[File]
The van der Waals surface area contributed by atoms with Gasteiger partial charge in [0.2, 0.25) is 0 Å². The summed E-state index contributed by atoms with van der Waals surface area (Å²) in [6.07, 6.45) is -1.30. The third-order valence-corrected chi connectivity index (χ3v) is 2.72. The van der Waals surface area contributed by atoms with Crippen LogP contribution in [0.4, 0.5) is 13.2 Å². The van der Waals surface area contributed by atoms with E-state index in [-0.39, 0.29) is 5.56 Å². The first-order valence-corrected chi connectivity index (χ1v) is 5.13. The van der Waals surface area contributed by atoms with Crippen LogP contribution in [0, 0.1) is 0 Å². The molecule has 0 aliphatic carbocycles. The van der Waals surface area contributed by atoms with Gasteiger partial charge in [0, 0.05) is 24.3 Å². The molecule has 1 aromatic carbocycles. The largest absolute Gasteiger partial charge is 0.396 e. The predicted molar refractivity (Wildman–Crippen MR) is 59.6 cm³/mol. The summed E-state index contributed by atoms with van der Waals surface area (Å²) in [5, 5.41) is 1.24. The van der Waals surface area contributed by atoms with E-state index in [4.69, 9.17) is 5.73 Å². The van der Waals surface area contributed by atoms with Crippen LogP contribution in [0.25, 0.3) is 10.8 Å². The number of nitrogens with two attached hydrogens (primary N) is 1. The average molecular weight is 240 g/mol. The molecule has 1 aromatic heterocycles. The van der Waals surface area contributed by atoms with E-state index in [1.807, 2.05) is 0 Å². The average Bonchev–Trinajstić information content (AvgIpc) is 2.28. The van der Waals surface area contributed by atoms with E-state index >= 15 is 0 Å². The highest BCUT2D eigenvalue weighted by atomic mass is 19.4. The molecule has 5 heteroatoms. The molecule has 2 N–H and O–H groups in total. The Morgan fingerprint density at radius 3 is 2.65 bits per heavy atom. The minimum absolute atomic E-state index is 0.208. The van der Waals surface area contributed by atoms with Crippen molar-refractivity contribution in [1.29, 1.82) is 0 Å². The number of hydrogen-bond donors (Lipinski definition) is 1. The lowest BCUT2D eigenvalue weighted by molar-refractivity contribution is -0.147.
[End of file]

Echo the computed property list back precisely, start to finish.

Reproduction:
The van der Waals surface area contributed by atoms with Gasteiger partial charge in [0.2, 0.25) is 0 Å². The summed E-state index contributed by atoms with van der Waals surface area (Å²) in [6.07, 6.45) is -1.30. The third-order valence-corrected chi connectivity index (χ3v) is 2.72. The van der Waals surface area contributed by atoms with Crippen LogP contribution in [0.4, 0.5) is 13.2 Å². The van der Waals surface area contributed by atoms with E-state index in [-0.39, 0.29) is 5.56 Å². The first-order valence-corrected chi connectivity index (χ1v) is 5.13. The van der Waals surface area contributed by atoms with Crippen LogP contribution in [0, 0.1) is 0 Å². The molecule has 0 aliphatic carbocycles. The van der Waals surface area contributed by atoms with Gasteiger partial charge in [0, 0.05) is 24.3 Å². The molecule has 1 aromatic carbocycles. The largest absolute Gasteiger partial charge is 0.396 e. The predicted molar refractivity (Wildman–Crippen MR) is 59.6 cm³/mol. The summed E-state index contributed by atoms with van der Waals surface area (Å²) in [5, 5.41) is 1.24. The van der Waals surface area contributed by atoms with E-state index in [4.69, 9.17) is 5.73 Å². The van der Waals surface area contributed by atoms with Crippen LogP contribution in [0.25, 0.3) is 10.8 Å². The number of nitrogens with two attached hydrogens (primary N) is 1. The average molecular weight is 240 g/mol. The molecule has 1 aromatic heterocycles. The van der Waals surface area contributed by atoms with E-state index in [1.807, 2.05) is 0 Å². The average Bonchev–Trinajstić information content (AvgIpc) is 2.28. The van der Waals surface area contributed by atoms with E-state index >= 15 is 0 Å². The highest BCUT2D eigenvalue weighted by atomic mass is 19.4. The molecule has 5 heteroatoms. The molecule has 2 N–H and O–H groups in total. The Morgan fingerprint density at radius 3 is 2.65 bits per heavy atom. The minimum absolute atomic E-state index is 0.208. The van der Waals surface area contributed by atoms with Crippen molar-refractivity contribution in [1.29, 1.82) is 0 Å². The number of hydrogen-bond donors (Lipinski definition) is 1. The lowest BCUT2D eigenvalue weighted by molar-refractivity contribution is -0.147.